May News

Dee Rapposelli

FibroScan to be Marketed in the United States 

The FibroScan 502 Touch device (EchoSens and Sandhill Scientific), including the M+ and XL probes, received 510(k) clearance from the US Food and Drug Administration on April 5th, 2013 and is ready to be marketed in the United States. FibroScan 502 Touch is the first device to use quantitative elastography in patients with liver disease and is indicated for noninvasive measurement of shear wave speed at 50 Hz in the liver.

Based on patented technology called Vibration-Controlled Transient Elastography, FibroScan assesses shear wave speed in the liver (expressed in meters per second) and equivalent stiffness (expressed in kilopascals) in a rapid and noninvasive manner, with minimal patient discomfort. A mechanical actuator, located in the probe, induces a 50 Hz shear wave that propagates through the liver and is monitored using ultrasound.

Shear wave speed and liver stiffness measured by FibroScan strongly correlate with liver fibrosis. The device has been validated in peer-reviewed publications and has been mentioned in international society guidelines.

FibroScan 502 Touch will be sold exclusively in the United States by Sandhill Scientific. For more information, visit or call (US toll-free)

Research into Suppression of Key Genetic Target Offers Hope for Cure of Chronic HBV Infection 

Covalently closed circular DNA (cccDNA), a key therapeutic target in the race for a cure for chronic hepatitis B virus (HBV), was the topic of several presentations at the 48th annual meeting of the European Association for the Study of the Liver (EASL), which took place from April 24–28, 2013 in Amsterdam, The Netherlands.

Persistence of HBV seropositivity is attributable to the presence of cccDNA microchromosomes that form in the nucleus of infected hepatocytes primarily via histone and histone proteins. One study in humanized murine models of chronic HBV, conducted by researchers from the University Medical Center Hamburg-Eppendorf in Hamburg, Germany, demonstrated that rapid reduction of cccDNA levels occurs as the liver regenerates. However, residual cccDNA remains, leading to de novo infection in the absence of antiviral treatment. The findings suggest that hepatocyte turnover, pharmacotherapy-based viral suppression (ie, using nucleoside analogues or interferon), or methods of blocking cccDNA cell entry may accelerate clearance of cccDNA microchromosomes in the liver.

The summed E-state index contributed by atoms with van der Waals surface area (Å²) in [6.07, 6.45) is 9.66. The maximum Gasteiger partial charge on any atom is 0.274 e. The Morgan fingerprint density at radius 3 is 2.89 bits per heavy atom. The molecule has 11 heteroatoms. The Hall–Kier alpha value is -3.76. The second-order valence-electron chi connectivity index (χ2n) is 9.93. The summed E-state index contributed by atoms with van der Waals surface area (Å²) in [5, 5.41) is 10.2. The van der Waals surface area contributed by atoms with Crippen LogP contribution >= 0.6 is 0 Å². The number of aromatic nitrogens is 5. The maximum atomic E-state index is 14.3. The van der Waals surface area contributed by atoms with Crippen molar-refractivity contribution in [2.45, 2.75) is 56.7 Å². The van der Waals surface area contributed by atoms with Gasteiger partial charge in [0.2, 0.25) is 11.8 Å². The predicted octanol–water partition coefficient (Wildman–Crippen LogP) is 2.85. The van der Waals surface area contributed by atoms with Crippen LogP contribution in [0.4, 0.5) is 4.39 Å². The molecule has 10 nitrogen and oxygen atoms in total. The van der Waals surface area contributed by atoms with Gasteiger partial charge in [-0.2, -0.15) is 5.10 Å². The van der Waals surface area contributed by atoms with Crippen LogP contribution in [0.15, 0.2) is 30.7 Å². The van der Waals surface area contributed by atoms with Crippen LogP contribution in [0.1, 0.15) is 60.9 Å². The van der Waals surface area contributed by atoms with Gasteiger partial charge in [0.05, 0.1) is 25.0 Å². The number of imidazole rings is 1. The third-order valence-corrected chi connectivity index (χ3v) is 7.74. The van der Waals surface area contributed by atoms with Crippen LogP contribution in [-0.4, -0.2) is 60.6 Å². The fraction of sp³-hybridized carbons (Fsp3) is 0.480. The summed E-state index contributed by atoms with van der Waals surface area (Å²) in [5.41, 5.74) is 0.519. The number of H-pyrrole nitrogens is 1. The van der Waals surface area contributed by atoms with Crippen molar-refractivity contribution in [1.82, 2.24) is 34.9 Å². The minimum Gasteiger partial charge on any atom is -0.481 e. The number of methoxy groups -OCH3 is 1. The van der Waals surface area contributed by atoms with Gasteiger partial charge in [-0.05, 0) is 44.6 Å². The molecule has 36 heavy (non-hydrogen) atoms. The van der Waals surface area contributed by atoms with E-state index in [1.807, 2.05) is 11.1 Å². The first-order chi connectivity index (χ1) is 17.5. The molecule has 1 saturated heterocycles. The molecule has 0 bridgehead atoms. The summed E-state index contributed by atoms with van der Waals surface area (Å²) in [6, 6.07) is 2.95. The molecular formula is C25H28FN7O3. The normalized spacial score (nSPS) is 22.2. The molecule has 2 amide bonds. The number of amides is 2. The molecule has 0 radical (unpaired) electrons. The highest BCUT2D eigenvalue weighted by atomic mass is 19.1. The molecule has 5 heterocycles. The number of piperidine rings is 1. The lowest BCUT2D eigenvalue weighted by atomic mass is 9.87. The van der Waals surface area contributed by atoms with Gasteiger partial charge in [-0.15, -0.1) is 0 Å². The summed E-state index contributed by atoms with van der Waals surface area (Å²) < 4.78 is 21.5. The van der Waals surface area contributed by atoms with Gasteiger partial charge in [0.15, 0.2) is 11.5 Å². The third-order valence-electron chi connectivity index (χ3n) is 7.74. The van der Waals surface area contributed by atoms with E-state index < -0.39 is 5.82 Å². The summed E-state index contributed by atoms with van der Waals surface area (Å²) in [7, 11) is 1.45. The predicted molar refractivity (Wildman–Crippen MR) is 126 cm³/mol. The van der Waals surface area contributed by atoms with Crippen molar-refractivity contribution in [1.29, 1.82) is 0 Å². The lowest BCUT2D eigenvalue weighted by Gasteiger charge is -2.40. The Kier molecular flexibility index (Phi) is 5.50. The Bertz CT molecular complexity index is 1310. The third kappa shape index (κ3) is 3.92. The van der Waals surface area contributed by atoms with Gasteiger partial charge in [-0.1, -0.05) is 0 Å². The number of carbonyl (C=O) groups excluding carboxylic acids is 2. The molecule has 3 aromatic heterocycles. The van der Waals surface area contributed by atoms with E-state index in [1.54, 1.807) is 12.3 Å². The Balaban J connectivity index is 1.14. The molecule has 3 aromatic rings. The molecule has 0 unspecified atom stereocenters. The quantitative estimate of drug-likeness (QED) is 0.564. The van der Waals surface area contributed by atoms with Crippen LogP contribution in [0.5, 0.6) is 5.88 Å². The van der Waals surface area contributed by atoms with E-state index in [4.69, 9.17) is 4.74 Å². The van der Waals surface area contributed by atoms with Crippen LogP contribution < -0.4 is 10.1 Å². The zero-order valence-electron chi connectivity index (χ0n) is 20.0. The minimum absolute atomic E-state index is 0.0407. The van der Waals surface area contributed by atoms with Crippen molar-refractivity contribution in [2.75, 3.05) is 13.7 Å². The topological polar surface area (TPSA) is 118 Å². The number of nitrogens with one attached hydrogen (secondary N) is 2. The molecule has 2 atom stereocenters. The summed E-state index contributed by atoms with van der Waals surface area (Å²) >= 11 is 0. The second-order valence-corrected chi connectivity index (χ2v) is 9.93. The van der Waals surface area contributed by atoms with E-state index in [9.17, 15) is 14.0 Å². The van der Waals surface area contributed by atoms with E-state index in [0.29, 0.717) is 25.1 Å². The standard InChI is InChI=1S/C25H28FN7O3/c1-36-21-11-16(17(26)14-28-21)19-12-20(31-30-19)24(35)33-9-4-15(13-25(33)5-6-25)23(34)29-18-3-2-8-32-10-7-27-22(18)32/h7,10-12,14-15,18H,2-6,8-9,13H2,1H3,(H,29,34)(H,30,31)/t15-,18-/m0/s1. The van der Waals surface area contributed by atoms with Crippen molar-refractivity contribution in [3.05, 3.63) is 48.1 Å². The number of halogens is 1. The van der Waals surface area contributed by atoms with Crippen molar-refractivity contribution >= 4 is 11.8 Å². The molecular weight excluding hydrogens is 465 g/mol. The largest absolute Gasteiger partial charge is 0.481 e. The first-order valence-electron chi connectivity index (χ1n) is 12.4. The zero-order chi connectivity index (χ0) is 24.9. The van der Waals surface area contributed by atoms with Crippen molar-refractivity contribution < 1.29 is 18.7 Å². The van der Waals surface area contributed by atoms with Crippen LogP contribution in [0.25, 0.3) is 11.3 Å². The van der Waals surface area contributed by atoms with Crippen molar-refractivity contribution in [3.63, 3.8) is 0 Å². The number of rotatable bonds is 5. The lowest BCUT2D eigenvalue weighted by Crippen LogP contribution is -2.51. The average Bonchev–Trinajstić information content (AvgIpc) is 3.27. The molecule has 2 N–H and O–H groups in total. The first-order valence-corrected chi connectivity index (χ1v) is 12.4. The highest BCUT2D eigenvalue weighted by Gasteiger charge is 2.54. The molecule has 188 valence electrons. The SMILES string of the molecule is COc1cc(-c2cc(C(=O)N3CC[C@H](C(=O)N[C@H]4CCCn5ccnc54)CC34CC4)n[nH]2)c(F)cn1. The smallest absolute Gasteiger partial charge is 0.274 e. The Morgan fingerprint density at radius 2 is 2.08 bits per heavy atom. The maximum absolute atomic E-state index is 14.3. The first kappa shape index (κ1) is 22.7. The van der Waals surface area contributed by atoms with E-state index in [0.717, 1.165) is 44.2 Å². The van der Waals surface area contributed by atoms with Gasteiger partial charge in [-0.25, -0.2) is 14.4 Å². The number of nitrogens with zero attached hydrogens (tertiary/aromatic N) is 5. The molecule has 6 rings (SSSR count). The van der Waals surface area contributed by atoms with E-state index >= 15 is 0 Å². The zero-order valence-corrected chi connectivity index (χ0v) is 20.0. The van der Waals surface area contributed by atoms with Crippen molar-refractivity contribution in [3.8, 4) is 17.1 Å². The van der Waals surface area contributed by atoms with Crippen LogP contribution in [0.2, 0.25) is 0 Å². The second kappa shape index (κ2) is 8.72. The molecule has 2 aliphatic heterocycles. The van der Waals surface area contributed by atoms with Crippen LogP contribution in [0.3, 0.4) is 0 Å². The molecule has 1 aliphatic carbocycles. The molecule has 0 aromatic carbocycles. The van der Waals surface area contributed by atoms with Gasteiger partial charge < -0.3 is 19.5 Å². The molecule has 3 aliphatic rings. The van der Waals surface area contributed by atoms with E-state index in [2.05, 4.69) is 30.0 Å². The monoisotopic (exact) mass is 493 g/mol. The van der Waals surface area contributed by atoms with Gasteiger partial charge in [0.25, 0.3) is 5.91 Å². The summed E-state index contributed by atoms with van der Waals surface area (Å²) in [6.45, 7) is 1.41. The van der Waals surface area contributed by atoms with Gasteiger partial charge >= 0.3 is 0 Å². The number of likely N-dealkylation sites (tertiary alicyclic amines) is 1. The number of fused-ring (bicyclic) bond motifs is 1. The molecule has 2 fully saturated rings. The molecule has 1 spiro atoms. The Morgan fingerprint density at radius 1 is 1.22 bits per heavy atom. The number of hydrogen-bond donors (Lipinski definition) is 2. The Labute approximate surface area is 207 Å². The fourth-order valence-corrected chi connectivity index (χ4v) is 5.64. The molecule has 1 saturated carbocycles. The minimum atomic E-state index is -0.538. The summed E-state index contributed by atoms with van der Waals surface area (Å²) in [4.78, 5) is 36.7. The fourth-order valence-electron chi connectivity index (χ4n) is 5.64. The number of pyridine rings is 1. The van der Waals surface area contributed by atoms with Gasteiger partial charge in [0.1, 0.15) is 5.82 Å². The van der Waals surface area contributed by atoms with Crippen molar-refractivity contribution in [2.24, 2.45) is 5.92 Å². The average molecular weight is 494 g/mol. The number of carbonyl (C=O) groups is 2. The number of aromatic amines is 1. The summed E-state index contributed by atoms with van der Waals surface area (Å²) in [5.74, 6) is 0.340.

A research team from Sapienza University in Rome, Italy focused on the small molecules that target the epigenetic control of nuclear cccDNA microchromosomes. The investigators found that combined inhibition of p300 and PCAF histone acetyltransferase reduced HBV replication. The hSirt1/2 activator MC2791 and the JMJD3 inhibitor MC3119 inhibited both HBV replication and cccDNA transcription, suggesting the proof of concept that activation of hSirt1 and Ezh2 can induce active epigenetic suppression of the HBV cccDNA microchromosome in a way similar to that observed with interferon alpha.

Another German study by a team from the Technical University München and the Helmholtz Center München demonstrated that stimulation of the lymphotoxin beta receptor (LTbR) provides a long-lasting and noncytotoxic method to deplete HBV cccDNA load. The investigators studied the effect of antibodies that stimulated human LTbR (BS1 or CBE11) on cell culture models that included HBV-infected HepaRG cells and primary human hepatocytes. Results showed a strong and dose-dependent anti-HBV effect in which all HBV replication markers were decreased.

Value of Hepatitis B Neonatal Vaccination Initiative Demonstrated

The value of neonatal hepatitis B immunization was demonstrated in a Taiwanese study that tested 313 seronegative young adult volunteers for change in serostatus in hepatitis B surface antigen (HBsAg), antibody to hepatitis B core antigen, and antibody to HBsAg (anti-HBs) after 50 months’ follow-up. Participants were recruited during a freshman-year health check-up. The mean age of participants was 23 years, and 69% were male. A total of 173 (59%) participants were identified, either through health records or self-report, as having received at least 1 dose of hepatitis B vaccine. At follow-up, 128 (74%) of these participants were deemed seroprotected for hepatitis B (anti-HBs titer ≥10 mIU/dL). Those participants who had received at least 3 doses of vaccine had the greatest rate of seroprotection, at 89%. The rate of seroprotection among those participants who had received 2 doses of vaccine was 82%, and the rate among those who had received only

1 dose was 57%. The rate of seroprotection failure among those participants who had confirmed documentation (via medical records) of having received at least 3 doses of hepatitis B vaccine (n=48) was 13%.

The study investigators recommended that individuals receive at least 2 doses of hepatitis B vaccine to better ensure seroprotection. The findings were reported at the 48th annual EASL meeting, which took place from
April 24–28, 2013 in Amsterdam, The Netherlands.

By Dee Rapposelli

Millennium Medical Publishing, Inc